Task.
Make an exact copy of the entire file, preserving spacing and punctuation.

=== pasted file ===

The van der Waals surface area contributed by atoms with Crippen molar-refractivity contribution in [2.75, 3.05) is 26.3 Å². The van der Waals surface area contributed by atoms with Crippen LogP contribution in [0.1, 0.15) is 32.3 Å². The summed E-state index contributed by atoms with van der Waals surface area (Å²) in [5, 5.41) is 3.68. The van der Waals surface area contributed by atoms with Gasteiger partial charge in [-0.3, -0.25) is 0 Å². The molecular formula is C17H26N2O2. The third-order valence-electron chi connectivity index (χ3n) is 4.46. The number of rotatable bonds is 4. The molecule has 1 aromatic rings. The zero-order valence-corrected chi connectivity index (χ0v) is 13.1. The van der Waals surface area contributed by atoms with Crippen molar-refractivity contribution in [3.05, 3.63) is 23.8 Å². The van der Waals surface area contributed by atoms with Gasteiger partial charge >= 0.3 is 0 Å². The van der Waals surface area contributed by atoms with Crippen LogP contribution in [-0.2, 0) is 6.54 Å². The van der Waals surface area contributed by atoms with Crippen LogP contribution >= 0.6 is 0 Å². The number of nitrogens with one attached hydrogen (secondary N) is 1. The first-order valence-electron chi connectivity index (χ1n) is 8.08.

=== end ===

The van der Waals surface area contributed by atoms with Crippen molar-refractivity contribution in [2.75, 3.05) is 26.3 Å². The van der Waals surface area contributed by atoms with Crippen LogP contribution in [0.1, 0.15) is 32.3 Å². The summed E-state index contributed by atoms with van der Waals surface area (Å²) in [5, 5.41) is 3.68. The van der Waals surface area contributed by atoms with Gasteiger partial charge in [-0.3, -0.25) is 0 Å². The molecular formula is C17H26N2O2. The third-order valence-electron chi connectivity index (χ3n) is 4.46. The number of rotatable bonds is 4. The molecule has 1 aromatic rings. The zero-order valence-corrected chi connectivity index (χ0v) is 13.1. The van der Waals surface area contributed by atoms with Crippen molar-refractivity contribution in [3.05, 3.63) is 23.8 Å². The van der Waals surface area contributed by atoms with Gasteiger partial charge >= 0.3 is 0 Å². The van der Waals surface area contributed by atoms with Crippen LogP contribution in [-0.2, 0) is 6.54 Å². The van der Waals surface area contributed by atoms with Crippen LogP contribution >= 0.6 is 0 Å². The number of nitrogens with one attached hydrogen (secondary N) is 1. The first-order valence-electron chi connectivity index (χ1n) is 8.08.